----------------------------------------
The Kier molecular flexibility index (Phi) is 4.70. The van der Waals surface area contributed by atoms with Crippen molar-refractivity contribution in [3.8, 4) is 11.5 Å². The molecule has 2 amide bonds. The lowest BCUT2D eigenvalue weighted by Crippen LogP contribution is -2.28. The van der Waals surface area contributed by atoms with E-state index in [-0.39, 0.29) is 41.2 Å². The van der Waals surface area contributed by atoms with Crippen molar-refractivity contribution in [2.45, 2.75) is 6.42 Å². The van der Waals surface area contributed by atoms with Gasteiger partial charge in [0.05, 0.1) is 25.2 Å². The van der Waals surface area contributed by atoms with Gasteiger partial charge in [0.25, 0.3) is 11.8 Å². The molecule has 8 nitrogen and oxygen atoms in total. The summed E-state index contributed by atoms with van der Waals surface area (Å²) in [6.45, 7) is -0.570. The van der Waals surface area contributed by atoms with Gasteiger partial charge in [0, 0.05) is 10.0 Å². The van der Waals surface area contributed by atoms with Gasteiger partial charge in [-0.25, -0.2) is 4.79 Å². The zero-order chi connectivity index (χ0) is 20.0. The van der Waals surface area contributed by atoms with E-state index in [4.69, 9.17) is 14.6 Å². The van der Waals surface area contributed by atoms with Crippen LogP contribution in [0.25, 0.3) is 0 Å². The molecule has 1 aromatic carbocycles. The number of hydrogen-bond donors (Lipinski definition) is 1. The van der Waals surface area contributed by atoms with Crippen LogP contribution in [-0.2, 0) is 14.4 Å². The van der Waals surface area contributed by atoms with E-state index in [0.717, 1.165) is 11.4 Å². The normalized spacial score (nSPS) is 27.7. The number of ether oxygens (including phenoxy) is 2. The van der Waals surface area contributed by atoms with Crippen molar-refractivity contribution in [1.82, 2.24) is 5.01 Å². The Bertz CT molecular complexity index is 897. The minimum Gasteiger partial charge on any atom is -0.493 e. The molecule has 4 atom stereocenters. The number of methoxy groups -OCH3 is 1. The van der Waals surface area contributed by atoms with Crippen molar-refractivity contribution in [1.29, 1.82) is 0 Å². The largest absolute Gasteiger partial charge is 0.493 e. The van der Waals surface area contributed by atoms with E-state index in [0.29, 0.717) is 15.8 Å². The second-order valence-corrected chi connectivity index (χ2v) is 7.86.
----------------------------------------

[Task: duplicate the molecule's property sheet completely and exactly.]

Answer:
The Kier molecular flexibility index (Phi) is 4.70. The van der Waals surface area contributed by atoms with Crippen molar-refractivity contribution in [3.8, 4) is 11.5 Å². The molecule has 2 amide bonds. The lowest BCUT2D eigenvalue weighted by Crippen LogP contribution is -2.28. The van der Waals surface area contributed by atoms with E-state index in [-0.39, 0.29) is 41.2 Å². The van der Waals surface area contributed by atoms with Crippen molar-refractivity contribution in [2.45, 2.75) is 6.42 Å². The van der Waals surface area contributed by atoms with Gasteiger partial charge in [0.05, 0.1) is 25.2 Å². The van der Waals surface area contributed by atoms with Gasteiger partial charge in [0.25, 0.3) is 11.8 Å². The molecule has 8 nitrogen and oxygen atoms in total. The summed E-state index contributed by atoms with van der Waals surface area (Å²) in [6.45, 7) is -0.570. The van der Waals surface area contributed by atoms with Gasteiger partial charge in [0, 0.05) is 10.0 Å². The van der Waals surface area contributed by atoms with Gasteiger partial charge in [-0.25, -0.2) is 4.79 Å². The zero-order chi connectivity index (χ0) is 20.0. The van der Waals surface area contributed by atoms with E-state index in [4.69, 9.17) is 14.6 Å². The van der Waals surface area contributed by atoms with Crippen LogP contribution in [0.25, 0.3) is 0 Å². The molecule has 1 aromatic carbocycles. The number of hydrogen-bond donors (Lipinski definition) is 1. The van der Waals surface area contributed by atoms with Crippen LogP contribution in [-0.2, 0) is 14.4 Å². The van der Waals surface area contributed by atoms with E-state index in [0.717, 1.165) is 11.4 Å². The normalized spacial score (nSPS) is 27.7. The number of ether oxygens (including phenoxy) is 2. The van der Waals surface area contributed by atoms with Crippen molar-refractivity contribution in [1.82, 2.24) is 5.01 Å². The Bertz CT molecular complexity index is 897. The minimum Gasteiger partial charge on any atom is -0.493 e. The molecule has 4 atom stereocenters. The number of methoxy groups -OCH3 is 1. The van der Waals surface area contributed by atoms with Crippen molar-refractivity contribution in [1.29, 1.82) is 0 Å². The largest absolute Gasteiger partial charge is 0.493 e. The van der Waals surface area contributed by atoms with E-state index in [0.29, 0.717) is 15.8 Å². The second-order valence-corrected chi connectivity index (χ2v) is 7.86.